By Mike Mazyck
Who do you think of when you think of the “greats” of the Christian faith?
If someone were to have asked me, for most of my Christian life, I would have rattled off names like Charles Spurgeon, C.S. Lewis, or Mother Teresa. I would have immediately thought of men and women who have written great books, preached to thousands, and influenced massive amounts of people. I would have thought about those who have sparked reformations and revivals. If asked about the giants of our current generation, I would have said names like John MacArthur, Francis Chan, or one of my favorites, John Piper! But as I have spent more time in the word and come to know our Lord more fully, He has begun to change my answer to that question.
All those names I would have rattled off have something in common: They are known! Not just known — but well known! They are the names of those with huge platforms that have impacted millions of souls. They are the ones who have wielded great influence. As I thought about how I answered the question, I realized it revealed something within me. It revealed a subtle deception I had bought into.
The immediate inclination of my mind was to think of men and women that are known! Men and women with great followings. You could even say they have achieved a level of “fame” within the Church. I realized I had inadvertently brought the world’s ranking system into my theological perspective.
Why is this type of reasoning so dangerous to our walk with God? Because all true believers have a desire to make their Father proud! We long to hear those words, “Well done, thy good and faithful servant!” (Matthew 25:23) So, when someone asks us the question: Who do you view as the “greats” of the faith? And we immediately recall those who have acquired massive fame and influence. The logical correlation, even if we aren’t consciously aware of it, is that we must accomplish similar feats as those men and women to make our Father proud. Until we have accomplished some great task for the Lord, we have not truly stepped into our calling. We haven’t accomplished all that He has created us for. Yet, this notion directly contradicts the entire teaching of Scripture and the words of our Lord Himself.
Jesus told us plainly, numerous times, that the way to become great in the Kingdom is to become less in this life, not more. (Matthew 20:26-28) When Jesus arrived on the scene, what did John the Baptist say: “He must increase, but I must decrease” (John 3:30). John had no desire to exalt himself. In fact, his desire was just the opposite.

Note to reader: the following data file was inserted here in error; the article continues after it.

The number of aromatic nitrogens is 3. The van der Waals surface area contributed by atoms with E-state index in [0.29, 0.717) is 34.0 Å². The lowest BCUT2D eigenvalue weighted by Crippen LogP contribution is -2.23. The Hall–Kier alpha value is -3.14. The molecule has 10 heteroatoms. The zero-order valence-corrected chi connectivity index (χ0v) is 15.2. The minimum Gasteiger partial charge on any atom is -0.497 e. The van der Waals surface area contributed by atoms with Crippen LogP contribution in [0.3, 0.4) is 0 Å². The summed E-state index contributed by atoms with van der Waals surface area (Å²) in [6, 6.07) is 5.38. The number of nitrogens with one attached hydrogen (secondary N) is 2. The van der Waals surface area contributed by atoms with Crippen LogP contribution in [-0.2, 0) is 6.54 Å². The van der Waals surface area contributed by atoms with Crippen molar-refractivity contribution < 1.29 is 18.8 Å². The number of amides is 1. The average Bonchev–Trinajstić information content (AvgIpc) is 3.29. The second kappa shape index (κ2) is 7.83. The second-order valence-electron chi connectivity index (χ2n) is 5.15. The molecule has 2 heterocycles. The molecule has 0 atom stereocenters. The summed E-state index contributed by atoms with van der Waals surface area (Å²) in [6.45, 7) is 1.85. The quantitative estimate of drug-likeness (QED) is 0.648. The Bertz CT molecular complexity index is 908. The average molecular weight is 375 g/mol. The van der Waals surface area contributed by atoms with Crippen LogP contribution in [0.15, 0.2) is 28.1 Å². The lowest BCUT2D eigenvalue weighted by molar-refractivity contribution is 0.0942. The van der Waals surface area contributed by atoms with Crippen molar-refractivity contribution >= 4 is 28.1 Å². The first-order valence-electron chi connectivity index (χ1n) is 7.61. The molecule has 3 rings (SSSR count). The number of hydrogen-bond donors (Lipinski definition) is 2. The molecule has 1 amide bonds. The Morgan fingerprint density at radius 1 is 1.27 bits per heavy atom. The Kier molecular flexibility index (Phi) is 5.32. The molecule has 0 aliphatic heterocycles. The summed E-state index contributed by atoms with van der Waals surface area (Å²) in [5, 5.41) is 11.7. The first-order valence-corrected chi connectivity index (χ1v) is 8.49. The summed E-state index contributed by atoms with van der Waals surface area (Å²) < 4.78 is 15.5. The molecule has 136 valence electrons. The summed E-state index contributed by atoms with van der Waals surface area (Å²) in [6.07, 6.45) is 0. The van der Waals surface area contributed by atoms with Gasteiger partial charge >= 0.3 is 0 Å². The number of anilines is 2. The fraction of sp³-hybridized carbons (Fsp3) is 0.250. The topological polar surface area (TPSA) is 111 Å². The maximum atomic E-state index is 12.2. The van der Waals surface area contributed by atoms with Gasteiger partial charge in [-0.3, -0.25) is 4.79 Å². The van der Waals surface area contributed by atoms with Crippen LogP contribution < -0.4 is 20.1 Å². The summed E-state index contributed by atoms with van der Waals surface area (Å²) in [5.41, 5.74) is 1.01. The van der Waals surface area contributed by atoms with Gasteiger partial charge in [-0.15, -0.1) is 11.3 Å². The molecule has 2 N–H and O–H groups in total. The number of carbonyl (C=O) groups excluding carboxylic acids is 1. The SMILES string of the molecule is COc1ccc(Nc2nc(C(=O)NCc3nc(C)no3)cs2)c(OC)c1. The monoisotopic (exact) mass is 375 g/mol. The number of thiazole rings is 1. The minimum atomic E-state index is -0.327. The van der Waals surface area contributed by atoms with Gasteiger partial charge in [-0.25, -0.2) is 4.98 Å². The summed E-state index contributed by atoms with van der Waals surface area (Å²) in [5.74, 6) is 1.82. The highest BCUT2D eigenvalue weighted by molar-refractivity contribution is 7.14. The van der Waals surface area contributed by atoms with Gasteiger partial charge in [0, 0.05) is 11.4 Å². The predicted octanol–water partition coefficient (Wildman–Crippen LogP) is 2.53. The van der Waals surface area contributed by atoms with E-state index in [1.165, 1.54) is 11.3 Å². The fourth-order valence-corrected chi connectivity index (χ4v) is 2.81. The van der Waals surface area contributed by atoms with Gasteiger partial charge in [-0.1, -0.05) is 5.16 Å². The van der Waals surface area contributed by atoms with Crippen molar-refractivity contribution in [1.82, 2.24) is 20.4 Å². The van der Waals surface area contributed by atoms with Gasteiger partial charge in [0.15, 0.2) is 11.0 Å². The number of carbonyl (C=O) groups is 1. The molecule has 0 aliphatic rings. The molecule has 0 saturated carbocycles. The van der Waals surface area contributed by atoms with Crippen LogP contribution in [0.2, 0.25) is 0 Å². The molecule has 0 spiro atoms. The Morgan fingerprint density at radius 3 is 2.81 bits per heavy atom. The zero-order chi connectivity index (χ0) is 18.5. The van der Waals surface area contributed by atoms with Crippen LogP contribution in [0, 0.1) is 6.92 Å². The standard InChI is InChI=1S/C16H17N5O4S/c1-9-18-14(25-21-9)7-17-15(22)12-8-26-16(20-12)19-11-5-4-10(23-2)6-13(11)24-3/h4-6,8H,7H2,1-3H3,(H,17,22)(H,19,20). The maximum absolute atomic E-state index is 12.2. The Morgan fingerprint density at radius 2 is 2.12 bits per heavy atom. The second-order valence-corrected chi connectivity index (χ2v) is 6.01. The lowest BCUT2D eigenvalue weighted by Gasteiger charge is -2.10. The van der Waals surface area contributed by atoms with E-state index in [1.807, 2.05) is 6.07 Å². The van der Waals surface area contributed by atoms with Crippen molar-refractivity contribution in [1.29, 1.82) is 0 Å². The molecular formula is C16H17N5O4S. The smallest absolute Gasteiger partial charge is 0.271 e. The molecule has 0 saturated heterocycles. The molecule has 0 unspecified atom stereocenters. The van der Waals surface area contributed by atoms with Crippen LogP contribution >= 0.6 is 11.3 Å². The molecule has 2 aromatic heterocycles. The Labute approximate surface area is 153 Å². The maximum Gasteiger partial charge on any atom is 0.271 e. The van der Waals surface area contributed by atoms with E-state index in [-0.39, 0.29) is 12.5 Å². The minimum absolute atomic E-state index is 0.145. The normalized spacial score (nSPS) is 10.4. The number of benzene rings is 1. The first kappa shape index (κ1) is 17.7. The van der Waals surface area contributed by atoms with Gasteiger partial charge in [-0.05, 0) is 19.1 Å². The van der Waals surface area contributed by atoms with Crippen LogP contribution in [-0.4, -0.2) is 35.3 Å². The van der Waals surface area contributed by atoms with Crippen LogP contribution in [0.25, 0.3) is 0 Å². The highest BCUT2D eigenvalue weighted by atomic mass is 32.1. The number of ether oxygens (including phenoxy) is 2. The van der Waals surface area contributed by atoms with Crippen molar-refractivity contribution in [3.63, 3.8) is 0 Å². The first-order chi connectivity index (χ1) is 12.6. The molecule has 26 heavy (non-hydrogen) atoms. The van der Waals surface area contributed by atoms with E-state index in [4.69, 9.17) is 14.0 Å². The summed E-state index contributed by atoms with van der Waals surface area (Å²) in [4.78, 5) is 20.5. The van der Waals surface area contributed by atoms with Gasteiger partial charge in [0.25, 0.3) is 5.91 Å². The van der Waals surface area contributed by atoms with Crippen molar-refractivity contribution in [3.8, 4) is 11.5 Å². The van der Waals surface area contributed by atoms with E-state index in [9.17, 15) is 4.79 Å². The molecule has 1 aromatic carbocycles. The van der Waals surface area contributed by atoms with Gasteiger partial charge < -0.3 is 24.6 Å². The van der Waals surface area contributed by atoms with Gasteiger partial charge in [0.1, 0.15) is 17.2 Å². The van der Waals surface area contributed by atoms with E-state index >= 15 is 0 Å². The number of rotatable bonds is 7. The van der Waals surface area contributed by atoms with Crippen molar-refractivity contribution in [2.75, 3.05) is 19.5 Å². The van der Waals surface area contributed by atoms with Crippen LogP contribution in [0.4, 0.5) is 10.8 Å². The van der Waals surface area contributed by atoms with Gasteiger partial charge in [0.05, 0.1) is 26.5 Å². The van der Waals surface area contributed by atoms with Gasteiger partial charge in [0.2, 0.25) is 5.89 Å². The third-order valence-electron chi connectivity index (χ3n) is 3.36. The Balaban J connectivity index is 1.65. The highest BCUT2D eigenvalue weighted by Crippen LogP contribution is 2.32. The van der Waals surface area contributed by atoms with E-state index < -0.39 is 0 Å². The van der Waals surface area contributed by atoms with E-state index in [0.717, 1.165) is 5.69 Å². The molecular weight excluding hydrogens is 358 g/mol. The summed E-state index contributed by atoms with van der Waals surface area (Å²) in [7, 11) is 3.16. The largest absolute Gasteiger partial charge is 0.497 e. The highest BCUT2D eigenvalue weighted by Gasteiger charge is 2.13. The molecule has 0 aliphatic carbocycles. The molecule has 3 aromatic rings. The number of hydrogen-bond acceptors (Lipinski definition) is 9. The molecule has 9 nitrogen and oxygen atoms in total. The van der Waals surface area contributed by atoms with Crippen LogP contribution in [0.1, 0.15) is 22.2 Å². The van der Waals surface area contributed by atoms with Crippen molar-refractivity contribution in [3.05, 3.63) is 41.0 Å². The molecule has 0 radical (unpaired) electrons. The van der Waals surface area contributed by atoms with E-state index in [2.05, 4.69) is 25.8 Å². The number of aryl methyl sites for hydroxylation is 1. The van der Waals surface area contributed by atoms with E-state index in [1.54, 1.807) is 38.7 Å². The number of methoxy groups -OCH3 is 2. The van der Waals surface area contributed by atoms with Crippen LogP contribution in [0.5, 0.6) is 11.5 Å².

I have always loved these great words of G.D. Watson in his famous tract, Others May – You Cannot, “If God has called you to be really like Christ in all your spirit, He will draw you into a life of crucifixion and humility,…The Lord will let others be honored and put forward, and keep you hid away in obscurity because He wants to produce some choice fragrant fruit for His glory, which can be produced only in the shade…. God will let others be great, but He will keep you small. He will let others do a great work for Him and get credit for it, but He will make you work and toil on without knowing how much you are doing; and then to make your work still more precious, He will let others get the credit for the work you have done, and this will make your reward ten times greater when He comes.”
Am I saying it is wrong for us to have influence? Certainly not! God chooses to exalt some of His servants. But that is not the norm. They are the exception. They are only the tip of an enormous iceberg that looms beneath the surface. The message of the world in our generation is to build a platform. Build our brand. Become an influencer. EXALT YOURSELF! Our enemy certainly knows that there is quite possibly no greater power in the world than the ability to influence people, and he wants all men to desire this power! Maybe we should consider the words of Plato, “He who does not desire power is fit to hold it.” I would venture to say this is how God works as well; He exalts those who do not desire to be exalted.
Yet the world is not the only voice telling us that we must increase! This subtle and deceptive message comes from within the church as well. It sounds something like this: God has created you for some big purpose. He has some magnificent plan for your life — a “destiny” you were created for! These voices tell you that you need to dream bigger. You need to step into your calling. These messages sell lots of books. They create lots of hype at the latest conference. But are they the truth?
Does God have a plan for your life? Of course, He does. His word tells us that. (Ephesians 2:10) But what if that beautiful and great and magnificent plan is, as G.D. Watson so aptly put it, for you to live in obscurity for the rest of your life? What if that plan is for you to simply be a loving parent who lays down your life to raise your children — a loyal and dedicated spouse — a humble servant in some small and overlooked ministry at your local church? What if your calling — your destiny — is to live a life of silent and concealed obedience in your prayer closet?
And to tell no one! What if His great plan is for you to decrease? To be unknown!
Who are the “greats” of the Christian faith?
I’ve now come to believe that is an unanswerable question. Most of their names will never be known in this life. I believe they were men and women who took Jesus at His word — they decreased. They sought no recognition. No following. No platform. They lived in humble and simple obedience. They lived in a beautiful obscurity as unknown soldiers!